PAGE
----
154.  Similar constraints apply to determining those people who will be included in the flat-rate second stage. It is intended that the flat-rate second stage of State Second Pension will only apply to those who have a significant part of their working life ahead of them, since they will have the most opportunity to benefit from a funded scheme. Therefore, secondary legislation will provide for the second stage of State Second Pension to apply only to those who reach pensionable age after a prescribed date.

OTHER CASES

155.  Part IV of the Schedule provides a power to deal with those "other cases" not provided for in other parts of the Schedule.

156.  Low and moderate earners who contract-out of the State scheme will also benefit from the extra help the State Second Pension brings. This help will be delivered through a combination of earnings-related National Insurance rebates and a State Second Pension top-up payment. The calculation of the top-up payment is set out in Part III of this Schedule. However, this deals only with the circumstances where an individual is contracted-out on one basis for the whole year.

157.  Paragraph 9 of Part IV provides for regulations to be made to calculate the appropriate amount of State Second Pension entitlement for people who move between contracted-in and contracted-out employment, or between different categories of contracted-out employment (personal and occupational pensions), during the course of the year.

158.  In such cases it will be necessary to apportion the amounts calculated according to the length of employment in each circumstance. This will require a detailed, and carefully drafted, formula. There is already a precedent for having such calculations in secondary legislation - the calculation for someone who is contracted-in to SERPS for part of a year, and contracted-out for the remainder, is in the Social Security (Contracting-out and qualifying earnings factor) regulations 1996 SI 1996 24 77). The calculations here will be even more complex, given the variety of circumstances they will need to cover. The Department, therefore, believes that it is more appropriate for the formula to be set out in secondary legislation.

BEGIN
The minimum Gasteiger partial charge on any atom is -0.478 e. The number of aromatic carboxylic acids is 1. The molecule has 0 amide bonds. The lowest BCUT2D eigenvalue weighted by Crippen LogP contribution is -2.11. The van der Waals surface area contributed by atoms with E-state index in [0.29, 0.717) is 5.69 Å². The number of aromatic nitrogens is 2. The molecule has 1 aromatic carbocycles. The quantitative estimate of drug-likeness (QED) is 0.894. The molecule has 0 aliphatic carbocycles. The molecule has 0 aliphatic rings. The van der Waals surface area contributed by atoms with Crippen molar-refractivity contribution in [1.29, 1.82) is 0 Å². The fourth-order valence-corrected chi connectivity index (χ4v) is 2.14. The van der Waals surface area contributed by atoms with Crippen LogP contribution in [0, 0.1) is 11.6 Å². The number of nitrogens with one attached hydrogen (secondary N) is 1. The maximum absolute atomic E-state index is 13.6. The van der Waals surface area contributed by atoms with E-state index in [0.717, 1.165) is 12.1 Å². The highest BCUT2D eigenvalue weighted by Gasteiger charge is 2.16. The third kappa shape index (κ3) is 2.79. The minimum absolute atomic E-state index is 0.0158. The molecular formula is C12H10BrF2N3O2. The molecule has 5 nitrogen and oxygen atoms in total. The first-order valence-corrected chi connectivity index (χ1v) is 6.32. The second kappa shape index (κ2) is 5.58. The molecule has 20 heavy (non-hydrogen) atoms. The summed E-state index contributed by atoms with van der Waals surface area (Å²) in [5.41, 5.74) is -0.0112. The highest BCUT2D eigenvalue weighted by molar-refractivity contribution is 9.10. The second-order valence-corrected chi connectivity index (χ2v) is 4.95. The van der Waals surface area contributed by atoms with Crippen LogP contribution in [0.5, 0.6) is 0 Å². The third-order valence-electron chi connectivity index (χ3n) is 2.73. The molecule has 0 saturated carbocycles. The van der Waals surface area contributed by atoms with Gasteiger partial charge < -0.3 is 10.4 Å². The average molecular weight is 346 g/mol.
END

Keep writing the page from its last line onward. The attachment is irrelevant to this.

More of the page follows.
159.  The guiding principle for the regulations will be to provide a State Second Pension top-up for anyone who would have received more from State Second Pension than the amount they are deemed to have received in respect of their National Insurance rebate.

160.  Paragraph 9 also provides for regulations to be made in "such other cases as the Secretary of State thinks fit". It is intended that the provision will be used to set out how the provisions regarding the Contribution Equivalent Premium and the restoration of state scheme rights will operate under, and interact with, the State Second Pension provisions. These are the requirements which deal with the necessary calculations for those who are contracted back into the State scheme because, for instance, their contracted-out employment terminates after less than 2 years. This power may also be used to deal with any further exceptions to the general rule, which may arise. As above, this power is to be used to ensure that no one loses out because they had a period in contracted-out, rather than contracted-in, employment. Again, given the complexity of these calculations, the Department believes that it is more appropriate for the formula to be set out in secondary legislation.

CLAUSE 33 - REVALUATION